Place and Duration of Study: The experiment was conducted at St. Theresa farm and Nakamane irrigation scheme in Turkana county between November 2014 and January 2015.

Methodology: Treatments comprised three tillage practices: conventional tillage (control), conventional tillage + mulch, and zero tillage and three cowpea varieties: M66, K80, and Kenkunde. Soil samples were collected using an auger (25 mm internal diameter) from near randomly selected 5 plants at the depth of 15 cm in all treatments at an interval of 7 days. The gravimetric moisture was determined using the FAO equation.

Results: Tillage + mulch and zero tillage conserved 37.07% and 31.63% more moisture than conventional tillage at St Theresa demo farm, respectively. At Nakamane irrigation scheme, zero tillage retained more moisture content of 33.02% followed by conventional tillage + mulch at 32.24% as compared to conventional tillage. Significant interaction was realized between tillage practice and variety at Nakamane experimental site only. The main effects of variety had no effect on moisture retention.

Conclusion: Tillage practice has significant effect of moisture retention in Turkana county. Any cowpea variety established has no effect on moisture retention. A broader use of tillage practices and varieties is advisable for further studies.

Open Access Original Research Article

Impact of Biogas Slurry on Some Physical Properties in Sandy and Calcareous Soils, Egypt

Mohamed A. Bassouny, Ahmed S. Abuzaid

International Journal of Plant & Soil Science, Page 1-11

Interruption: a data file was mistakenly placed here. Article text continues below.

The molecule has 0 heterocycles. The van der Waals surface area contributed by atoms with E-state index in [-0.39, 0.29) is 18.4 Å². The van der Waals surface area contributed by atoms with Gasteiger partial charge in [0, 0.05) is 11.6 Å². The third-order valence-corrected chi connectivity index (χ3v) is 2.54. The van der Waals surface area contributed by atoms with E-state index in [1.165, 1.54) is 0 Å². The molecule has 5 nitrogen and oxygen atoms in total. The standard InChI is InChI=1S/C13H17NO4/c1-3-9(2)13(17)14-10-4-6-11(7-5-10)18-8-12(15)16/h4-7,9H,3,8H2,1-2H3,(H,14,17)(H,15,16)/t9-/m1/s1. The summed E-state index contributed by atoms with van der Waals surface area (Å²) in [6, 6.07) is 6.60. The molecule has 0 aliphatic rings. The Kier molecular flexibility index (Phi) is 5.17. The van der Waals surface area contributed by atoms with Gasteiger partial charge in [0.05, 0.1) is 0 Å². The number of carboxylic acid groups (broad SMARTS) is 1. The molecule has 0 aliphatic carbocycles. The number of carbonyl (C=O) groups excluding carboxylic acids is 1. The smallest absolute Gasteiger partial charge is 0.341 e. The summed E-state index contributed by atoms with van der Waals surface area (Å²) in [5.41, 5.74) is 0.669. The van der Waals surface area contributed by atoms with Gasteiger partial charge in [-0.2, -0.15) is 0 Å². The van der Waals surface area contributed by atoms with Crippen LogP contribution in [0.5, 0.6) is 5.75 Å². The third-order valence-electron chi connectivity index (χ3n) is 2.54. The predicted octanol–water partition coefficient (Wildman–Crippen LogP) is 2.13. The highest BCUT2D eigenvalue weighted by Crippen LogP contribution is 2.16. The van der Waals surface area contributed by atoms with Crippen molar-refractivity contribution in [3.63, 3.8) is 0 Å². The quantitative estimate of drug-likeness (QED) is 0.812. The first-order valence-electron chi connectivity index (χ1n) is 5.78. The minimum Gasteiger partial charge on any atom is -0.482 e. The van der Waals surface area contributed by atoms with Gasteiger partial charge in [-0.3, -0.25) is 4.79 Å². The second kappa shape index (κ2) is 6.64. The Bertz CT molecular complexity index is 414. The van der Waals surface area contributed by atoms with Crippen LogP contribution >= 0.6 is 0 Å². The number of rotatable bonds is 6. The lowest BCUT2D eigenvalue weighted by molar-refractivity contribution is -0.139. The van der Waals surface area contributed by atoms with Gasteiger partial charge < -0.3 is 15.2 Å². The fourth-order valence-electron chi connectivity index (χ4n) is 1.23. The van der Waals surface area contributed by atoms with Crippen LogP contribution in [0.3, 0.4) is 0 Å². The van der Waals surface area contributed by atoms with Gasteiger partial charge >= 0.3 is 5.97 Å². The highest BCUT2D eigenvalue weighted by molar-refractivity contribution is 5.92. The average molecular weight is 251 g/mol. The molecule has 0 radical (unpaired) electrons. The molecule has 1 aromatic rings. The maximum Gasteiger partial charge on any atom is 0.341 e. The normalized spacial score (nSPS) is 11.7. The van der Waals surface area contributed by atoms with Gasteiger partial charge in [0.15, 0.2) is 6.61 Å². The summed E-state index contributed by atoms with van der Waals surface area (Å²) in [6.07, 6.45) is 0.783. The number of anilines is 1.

DOI: 10.9734/IJPSS/2017/33388

Sandy and calcareous soils in Egypt are promising for increasing cultivated area to suffice the growing food demand; however, their physical properties adverse plant growth. Hence, the current work was carried out to evaluate the effect of biogas slurry (BGS) application rates of 0, 30, 60 and 90 g kg-1 on physical properties in sandy and calcareous soils. Soils were incubated for six months under laboratory conditions keeping the moisture content around 70% of holding capacity. The BGS applications resulted in significant increases (P < 0.05) in organic matter content, total soil porosity, air-filled porosity and water holding capacities while decreased bulk density and void ratio in both soils compared to the control (untreated soils). Soil hydraulic conductivity significantly (P < 0.05) decreased in sandy soil but increased in calcareous soil, with the highest application rate of 90 g kg-1 being the most effective treatment. Generally, the BGS proved success in ameliorating soil physical properties.